Upstanders From Our Museum to Celebrate This Black History Month

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The month of February is recognized as Black History Month, a time to recognize and celebrate the achievements and history of African Americans.

In the Humanity Gallery at the Nancy & David Wolf Holocaust & Humanity Center, we recognize modern day upstanders and those throughout history. Here are a few upstanders highlighted in our museum to celebrate this month.

Standing Up For Civil Rights

In 1965, African Americans still faced entrenched racism and discrimination in the United States and, in many places, were barred from voting. Individuals including Dr. Martin Luther King Jr. organized a march from Selma to Montgomery, Alabama to protest their lack of civil rights. On March 7, the police attacked the marchers as they tried to cross the Edmund Pettus Bridge. Known as “Bloody Sunday,” this event brought nationwide attention to the protests.

After Bloody Sunday, the size of the protest only increased. Dr. Martin Luther King Jr. sent telegrams calling on religious leaders from all over the nation to join. By March 17, the federal government agreed to protect the marchers with armed guards. Approximately 3,200 people left Selma, and by the time they reached Montgomery four days later, their numbers had grown to 25,000.

Fannie Lou Hamer

Fannie Lou Hamer, a sharecropper from Mississippi who was angered that African Americans were denied the right to vote, became an organizer of the Student Non-Violent Coordinating Committee.

In 1963, while attempting to register African Americans to vote, she was arrested, imprisoned, and severely beaten in jail. Guided by bravery and perseverance, she never wavered from fighting for civil rights. Hamer gave a stirring speech at the 1964 Democratic National Convention and worked that summer to organize youth to advocate for the right to vote. She was also alongside the marchers who made their way from Selma to Montgomery.

“Foot Soldiers”

Many of the Selma marchers—or “foot soldiers”—remain anonymous, but their presence was vital to the march’s success. Most came from different backgrounds but binding them together was the urgent need to effect change.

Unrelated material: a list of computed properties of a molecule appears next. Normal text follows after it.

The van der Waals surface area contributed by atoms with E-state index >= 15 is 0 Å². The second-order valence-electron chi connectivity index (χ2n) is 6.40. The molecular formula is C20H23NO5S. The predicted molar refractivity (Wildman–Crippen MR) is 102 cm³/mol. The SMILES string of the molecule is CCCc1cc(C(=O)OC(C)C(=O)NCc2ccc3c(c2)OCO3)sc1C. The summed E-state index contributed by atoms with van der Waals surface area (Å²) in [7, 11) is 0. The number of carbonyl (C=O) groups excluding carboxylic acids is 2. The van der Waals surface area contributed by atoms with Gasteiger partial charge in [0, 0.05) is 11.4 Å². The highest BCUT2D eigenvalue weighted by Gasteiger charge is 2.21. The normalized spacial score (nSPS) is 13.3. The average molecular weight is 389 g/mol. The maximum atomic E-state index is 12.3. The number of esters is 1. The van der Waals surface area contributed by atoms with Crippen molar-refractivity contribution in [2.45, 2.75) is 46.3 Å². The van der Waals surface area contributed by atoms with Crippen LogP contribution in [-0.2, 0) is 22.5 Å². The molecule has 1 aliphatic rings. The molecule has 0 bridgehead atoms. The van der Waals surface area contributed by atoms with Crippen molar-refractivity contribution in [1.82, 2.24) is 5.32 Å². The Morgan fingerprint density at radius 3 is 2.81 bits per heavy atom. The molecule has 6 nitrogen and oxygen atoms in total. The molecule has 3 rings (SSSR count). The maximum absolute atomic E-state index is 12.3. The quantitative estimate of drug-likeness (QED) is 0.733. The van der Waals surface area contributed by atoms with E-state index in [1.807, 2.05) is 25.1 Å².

By showing up in Alabama, they faced great risk; 17 were hospitalized and over 50 others were beaten during the first march on Bloody Sunday. Their zest and teamwork helped draw national attention to the civil rights struggles happening in our country.

Rabbi Abraham Heschel

Rabbi Abraham Joshua Heschel arrived in Cincinnati as a 33-year-old refugee from Nazi Europe. He had lost his mother, two sisters, and most of his extended family to the Holocaust. This loss inspired a commitment to work for fairness and social justice.

Through his activism, he met and befriended Dr. Martin Luther King Jr., with whom he shared a deep spirituality and belief that social justice was rooted in their religious traditions. Days before the Selma march, King sent a telegram asking him to join. Heschel immediately packed his bags for Alabama.

Sparking Change

The events in Selma forced our lawmakers to respond with action. Within a few months, President Lyndon B. Johnson signed the Voting Rights Act into law, which empowered millions of African Americans to vote. To this day, however, Americans do not equally share civil rights. Advocacy and protest must continue.

During Black History Month, take the time to learn about and celebrate the upstanders who met their moment and took action to further civil rights, equality, and justice.

Find your moment to protect civil rights for all.

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The Nancy & David Wolf Holocaust & Humanity Center exists to ensure the lessons of the Holocaust inspire action today. Located at Cincinnati’s historic Union Terminal, HHC impacts more than 2.5 million people every year through digital and in-person events, museum tours, educational experiences, social media, and virtual content. From Australia to India, individuals from more than 25 countries and 30 states engage with our mission. For more information, visit WWW.HOLOCAUSTANDHUMANITY.ORG.